A basic best-practice for email servers is to use TLS (Transport Layer Security) when they connect to one another, which guards against "man in the middle" attacks that would allow attackers to read or change emails while they travel between mail-servers.
This "opprtunistic encryption" still falls short of the mark for real security, but it is a major improvement over unencrypted email transport. The gold standard would be end-to-end encryption, as with GPG/PGP, which guards against your someone at your email provider intercepting or changing your email — Google announced an end-to-end Gmail plugin in 2014, but there hasn't been much visible progress on it since then.
For Safer Internet Day, the Gmail team has announced a set of new warnings that will pop up when you send or receive emails that don't have transport-layer security. You'll be advised to consider not corresponding with that person, and their profile photo will be replaced with a question-mark to indicate that you can't be sure of who you're talking to.
It's a great first step and an easy win for a better email system — but until Gmail starts shipping end-to-end encryption, the service will be missing a key piece of security.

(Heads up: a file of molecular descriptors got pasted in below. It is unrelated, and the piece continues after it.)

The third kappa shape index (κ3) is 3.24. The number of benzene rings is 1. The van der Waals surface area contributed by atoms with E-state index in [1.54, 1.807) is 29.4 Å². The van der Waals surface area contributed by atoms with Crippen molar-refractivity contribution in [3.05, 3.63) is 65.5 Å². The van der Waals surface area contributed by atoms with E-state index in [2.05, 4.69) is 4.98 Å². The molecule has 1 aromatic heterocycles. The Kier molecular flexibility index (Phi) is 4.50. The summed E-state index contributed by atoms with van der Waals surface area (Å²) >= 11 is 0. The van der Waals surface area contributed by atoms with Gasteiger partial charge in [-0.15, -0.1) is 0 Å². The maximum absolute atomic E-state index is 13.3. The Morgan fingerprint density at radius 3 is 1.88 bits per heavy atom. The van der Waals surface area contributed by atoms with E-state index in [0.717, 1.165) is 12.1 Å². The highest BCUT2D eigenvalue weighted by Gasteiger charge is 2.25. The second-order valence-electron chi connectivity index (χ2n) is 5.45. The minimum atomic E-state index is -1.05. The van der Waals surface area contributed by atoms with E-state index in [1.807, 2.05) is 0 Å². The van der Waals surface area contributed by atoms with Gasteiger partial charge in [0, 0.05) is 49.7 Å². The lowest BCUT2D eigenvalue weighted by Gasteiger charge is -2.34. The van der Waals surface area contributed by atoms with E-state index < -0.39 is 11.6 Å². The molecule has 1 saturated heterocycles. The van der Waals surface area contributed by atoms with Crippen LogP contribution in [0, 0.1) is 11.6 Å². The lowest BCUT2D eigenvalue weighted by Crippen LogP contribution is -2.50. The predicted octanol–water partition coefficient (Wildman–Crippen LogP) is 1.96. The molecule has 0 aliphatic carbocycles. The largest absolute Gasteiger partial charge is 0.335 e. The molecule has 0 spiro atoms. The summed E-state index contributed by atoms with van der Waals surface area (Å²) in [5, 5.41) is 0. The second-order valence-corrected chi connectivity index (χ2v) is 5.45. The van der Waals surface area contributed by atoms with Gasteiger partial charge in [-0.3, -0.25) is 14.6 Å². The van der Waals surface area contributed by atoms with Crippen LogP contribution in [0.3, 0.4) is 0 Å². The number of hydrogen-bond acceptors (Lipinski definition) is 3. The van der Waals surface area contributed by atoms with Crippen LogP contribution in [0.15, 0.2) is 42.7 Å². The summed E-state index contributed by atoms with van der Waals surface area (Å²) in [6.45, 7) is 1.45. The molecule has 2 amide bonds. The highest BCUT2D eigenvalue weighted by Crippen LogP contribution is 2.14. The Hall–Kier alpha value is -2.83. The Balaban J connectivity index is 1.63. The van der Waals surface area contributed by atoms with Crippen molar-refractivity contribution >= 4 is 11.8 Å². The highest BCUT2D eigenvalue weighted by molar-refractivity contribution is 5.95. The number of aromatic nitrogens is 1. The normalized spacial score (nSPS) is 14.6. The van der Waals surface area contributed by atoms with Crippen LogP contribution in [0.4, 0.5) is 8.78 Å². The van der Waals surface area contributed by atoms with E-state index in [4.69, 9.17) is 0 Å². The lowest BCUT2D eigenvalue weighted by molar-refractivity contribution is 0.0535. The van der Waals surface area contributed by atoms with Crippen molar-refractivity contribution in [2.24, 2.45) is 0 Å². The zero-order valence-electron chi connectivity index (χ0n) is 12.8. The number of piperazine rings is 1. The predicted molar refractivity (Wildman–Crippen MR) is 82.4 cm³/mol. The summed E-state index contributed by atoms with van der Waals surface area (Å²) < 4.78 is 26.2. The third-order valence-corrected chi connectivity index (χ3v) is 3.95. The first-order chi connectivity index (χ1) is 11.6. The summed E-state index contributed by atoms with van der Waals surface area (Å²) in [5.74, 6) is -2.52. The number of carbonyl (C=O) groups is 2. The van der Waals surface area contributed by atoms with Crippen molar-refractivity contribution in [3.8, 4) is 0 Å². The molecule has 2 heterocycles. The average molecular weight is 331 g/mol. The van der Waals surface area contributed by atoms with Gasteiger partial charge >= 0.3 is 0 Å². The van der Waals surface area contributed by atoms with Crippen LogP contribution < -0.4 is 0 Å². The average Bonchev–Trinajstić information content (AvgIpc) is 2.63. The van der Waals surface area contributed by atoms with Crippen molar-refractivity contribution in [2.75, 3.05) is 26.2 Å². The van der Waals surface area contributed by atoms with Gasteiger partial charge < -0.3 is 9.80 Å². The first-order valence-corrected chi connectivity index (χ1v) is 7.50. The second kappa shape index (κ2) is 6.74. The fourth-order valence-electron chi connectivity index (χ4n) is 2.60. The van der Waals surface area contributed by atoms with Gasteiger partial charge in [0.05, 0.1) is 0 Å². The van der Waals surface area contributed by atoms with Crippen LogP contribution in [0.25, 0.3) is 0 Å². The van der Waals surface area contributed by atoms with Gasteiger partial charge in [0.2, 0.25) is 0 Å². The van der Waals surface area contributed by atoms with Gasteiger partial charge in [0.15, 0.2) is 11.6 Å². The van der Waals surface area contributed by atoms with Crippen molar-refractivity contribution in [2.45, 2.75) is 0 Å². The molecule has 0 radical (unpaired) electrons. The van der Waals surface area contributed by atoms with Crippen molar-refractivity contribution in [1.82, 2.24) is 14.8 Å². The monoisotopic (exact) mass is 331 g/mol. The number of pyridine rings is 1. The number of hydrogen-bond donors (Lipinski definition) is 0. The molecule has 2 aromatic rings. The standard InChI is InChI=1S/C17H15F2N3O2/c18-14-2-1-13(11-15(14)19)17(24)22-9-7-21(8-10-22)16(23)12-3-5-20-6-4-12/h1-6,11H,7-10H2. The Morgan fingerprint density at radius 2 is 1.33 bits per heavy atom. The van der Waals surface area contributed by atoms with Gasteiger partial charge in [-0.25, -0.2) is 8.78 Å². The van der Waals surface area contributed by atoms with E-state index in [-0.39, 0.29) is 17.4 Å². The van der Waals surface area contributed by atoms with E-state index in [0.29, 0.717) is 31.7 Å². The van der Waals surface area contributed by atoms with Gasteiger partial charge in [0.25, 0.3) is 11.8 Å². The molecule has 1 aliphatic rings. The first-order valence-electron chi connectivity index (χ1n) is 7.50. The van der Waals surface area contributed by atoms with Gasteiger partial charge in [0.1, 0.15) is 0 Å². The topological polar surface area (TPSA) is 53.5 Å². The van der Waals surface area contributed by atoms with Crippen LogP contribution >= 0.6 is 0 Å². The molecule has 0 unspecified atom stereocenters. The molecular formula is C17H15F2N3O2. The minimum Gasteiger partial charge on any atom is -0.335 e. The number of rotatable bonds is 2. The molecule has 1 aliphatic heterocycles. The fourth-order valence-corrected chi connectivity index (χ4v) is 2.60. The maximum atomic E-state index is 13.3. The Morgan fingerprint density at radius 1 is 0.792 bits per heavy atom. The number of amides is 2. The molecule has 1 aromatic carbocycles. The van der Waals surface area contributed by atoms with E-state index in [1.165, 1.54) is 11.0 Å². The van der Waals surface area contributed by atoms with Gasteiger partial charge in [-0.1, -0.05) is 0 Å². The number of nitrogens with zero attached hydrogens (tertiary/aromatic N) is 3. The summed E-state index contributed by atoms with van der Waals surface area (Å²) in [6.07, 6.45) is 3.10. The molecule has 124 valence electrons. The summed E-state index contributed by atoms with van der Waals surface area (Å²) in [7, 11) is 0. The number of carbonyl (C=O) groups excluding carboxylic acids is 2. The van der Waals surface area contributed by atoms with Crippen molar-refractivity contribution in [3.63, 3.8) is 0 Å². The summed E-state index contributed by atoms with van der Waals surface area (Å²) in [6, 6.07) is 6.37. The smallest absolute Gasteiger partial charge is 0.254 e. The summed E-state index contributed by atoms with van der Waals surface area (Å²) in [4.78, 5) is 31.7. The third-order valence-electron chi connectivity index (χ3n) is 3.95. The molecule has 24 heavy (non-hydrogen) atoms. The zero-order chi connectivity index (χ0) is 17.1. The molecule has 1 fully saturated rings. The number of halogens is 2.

Of course, it takes at least two people to send and receive an email, so it's really important that other services take similar measures to protect your messages—not just Gmail. Unfortunately, not all email services do. And that's why, starting this week in Gmail on the web, you'll see two changes that highlight any affected messages:
1. If you receive a message from, or are about to send a message to, someone whose email service doesn't support TLS encryption, you'll see a broken lock icon in the message.
2. If you receive a message that can't be authenticated, you'll see a question mark in place of the sender's profile photo, corporate logo, or avatar.
Making email safer for you
[John Rae-Grant/Gmail Blog]
(via Ars Technica)